Chicago art collectors attend Documenta in Germany – Consumer News

on Jun23

22 June 2017 | 10:30 am

If you want to attend the most important contemporary art show in the world, hurry: Documenta happens only once every five years, and it ends soon. The show, held in Kassel, Germany, has catapulted many contemporary artists to world fame, including Chicago’s Theaster Gates and Kerry James Marshall. This year’s iteration, the 14th since its inception in 1955, has strong Chicago connections. Co-curator Dieter Roelstraete is the former senior curator at Museum of Contemporary Art Chicago. Chicago artists with work at Documenta include Pope.L, Dan Peterman, David Schutter and Irena Haiduk.

Documenta is more than an art show; it’s a mental workout. “It’s a place to be intellectually challenged,” says Solveig Ovstebo, director at Renaissance Society, a contemporary art gallery at University of Chicago. The show, established in 1955, “takes the pulse of what artists are working with, how they respond to our times,” she says. “Oftentimes you can see the artists have a more political voice than they would normally present.” In June, Ovstebo took a group of 20 Renaissance Society board members and supporters to Documenta.

Chicago collector Heiji Choy Black traveled with the group for her first-ever visit to Documenta. “It’s a very heavy, serious show,” says Black, calling the show “part of the education of the contemporary art world.” Memorable artists for her were Roee Rosen, who built a virtual-reality installation around Eva Braun, mistress of Adolf Hitler; Olaf Holzapfel, who used 18th- and 19th-century farm fences to explore barriers in modern society; and R.H. Quaytman, whose pieces show the intersection between traditional European art and contemporary art.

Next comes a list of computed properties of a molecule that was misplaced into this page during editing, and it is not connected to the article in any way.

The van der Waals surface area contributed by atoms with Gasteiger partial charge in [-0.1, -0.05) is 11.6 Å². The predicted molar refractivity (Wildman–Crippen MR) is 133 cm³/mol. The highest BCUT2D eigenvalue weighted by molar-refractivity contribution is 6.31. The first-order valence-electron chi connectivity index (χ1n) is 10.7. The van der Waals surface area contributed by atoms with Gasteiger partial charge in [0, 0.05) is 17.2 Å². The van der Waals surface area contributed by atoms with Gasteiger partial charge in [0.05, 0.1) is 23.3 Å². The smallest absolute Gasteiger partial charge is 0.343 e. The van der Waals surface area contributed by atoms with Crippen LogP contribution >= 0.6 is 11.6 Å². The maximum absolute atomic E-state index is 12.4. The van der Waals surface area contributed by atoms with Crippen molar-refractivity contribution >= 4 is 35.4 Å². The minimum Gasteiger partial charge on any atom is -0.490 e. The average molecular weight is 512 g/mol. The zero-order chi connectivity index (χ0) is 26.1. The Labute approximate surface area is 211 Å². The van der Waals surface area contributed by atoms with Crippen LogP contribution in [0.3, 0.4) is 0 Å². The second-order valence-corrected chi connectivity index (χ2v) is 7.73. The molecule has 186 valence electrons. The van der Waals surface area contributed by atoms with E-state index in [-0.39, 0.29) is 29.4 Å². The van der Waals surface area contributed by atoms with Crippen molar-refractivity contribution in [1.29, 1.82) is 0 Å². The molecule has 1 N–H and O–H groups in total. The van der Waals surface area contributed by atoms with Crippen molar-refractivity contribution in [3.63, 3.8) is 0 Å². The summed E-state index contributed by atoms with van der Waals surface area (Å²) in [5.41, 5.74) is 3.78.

Interior designer Anne Kaplan, a board member at the Museum of Contemporary Art Chicago, went to the show on her own in June, starting in Athens, Greece, a new venue for this iteration of Documenta. “The exhibitions are powerful and poignant as we see the movements of goods, material and humans who are displaced by conditions beyond their control,” Kaplan said in an email. Work she found intriguing includes photographs by Indian artist Gauri Gill and sculptures from Nigerian-born Otobong Nkanga. Works by both will appear in “Many Tongues,” an upcoming survey of art from the Middle East and South Asia assembled by Omar Kholeif, MCA’s senior curator. The show is scheduled to open Oct. 26, 2019.

A dozen-plus artists caught the eye of Hunt Tackbary, merchandise manager at Holly Hunt in Chicago. Among them: Britta Marakatt-Labba, a Sami artist from northern Scandinavia, whose “beautiful embroidered works show the mythologies of her culture and the geo-political clashes for territory with the countries who don’t respect their traditions,” Tackbary writes in an email. He also found “fabulous” an 18-minute video, “Atlas Fractured,” by Theo Eshetu. The piece uses voice recordings of Maya Angelou, Langston Hughes and other visionaries to talk about the role of myth and race in culture. “Very powerful and captivating,” Tackbary says. He called the show overall “embracing and compassionate, discussing cultures on a continuum and not necessarily as diametrically opposed forces.”

Documenta runs through Sept. 17 in Kassel and through July 16 in Athens.



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